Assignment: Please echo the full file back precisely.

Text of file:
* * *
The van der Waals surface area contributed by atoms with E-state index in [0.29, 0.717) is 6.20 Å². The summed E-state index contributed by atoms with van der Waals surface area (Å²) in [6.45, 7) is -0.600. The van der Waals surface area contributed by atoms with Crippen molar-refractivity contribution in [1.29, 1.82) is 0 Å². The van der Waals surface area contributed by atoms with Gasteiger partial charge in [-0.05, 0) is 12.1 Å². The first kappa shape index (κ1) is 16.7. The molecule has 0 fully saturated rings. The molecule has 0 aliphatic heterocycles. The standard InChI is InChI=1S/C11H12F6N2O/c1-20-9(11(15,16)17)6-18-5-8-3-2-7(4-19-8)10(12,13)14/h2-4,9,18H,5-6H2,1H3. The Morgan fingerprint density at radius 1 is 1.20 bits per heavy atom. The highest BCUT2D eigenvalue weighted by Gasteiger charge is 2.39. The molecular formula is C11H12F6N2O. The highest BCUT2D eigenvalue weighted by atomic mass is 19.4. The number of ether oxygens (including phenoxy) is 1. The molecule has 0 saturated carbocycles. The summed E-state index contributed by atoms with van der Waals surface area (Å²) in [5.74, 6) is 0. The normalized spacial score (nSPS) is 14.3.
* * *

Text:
The van der Waals surface area contributed by atoms with E-state index in [0.29, 0.717) is 6.20 Å². The summed E-state index contributed by atoms with van der Waals surface area (Å²) in [6.45, 7) is -0.600. The van der Waals surface area contributed by atoms with Crippen molar-refractivity contribution in [1.29, 1.82) is 0 Å². The van der Waals surface area contributed by atoms with Gasteiger partial charge in [-0.05, 0) is 12.1 Å². The first kappa shape index (κ1) is 16.7. The molecule has 0 fully saturated rings. The molecule has 0 aliphatic heterocycles. The standard InChI is InChI=1S/C11H12F6N2O/c1-20-9(11(15,16)17)6-18-5-8-3-2-7(4-19-8)10(12,13)14/h2-4,9,18H,5-6H2,1H3. The Morgan fingerprint density at radius 1 is 1.20 bits per heavy atom. The highest BCUT2D eigenvalue weighted by Gasteiger charge is 2.39. The molecular formula is C11H12F6N2O. The highest BCUT2D eigenvalue weighted by atomic mass is 19.4. The number of ether oxygens (including phenoxy) is 1. The molecule has 0 saturated carbocycles. The summed E-state index contributed by atoms with van der Waals surface area (Å²) in [5.74, 6) is 0. The normalized spacial score (nSPS) is 14.3.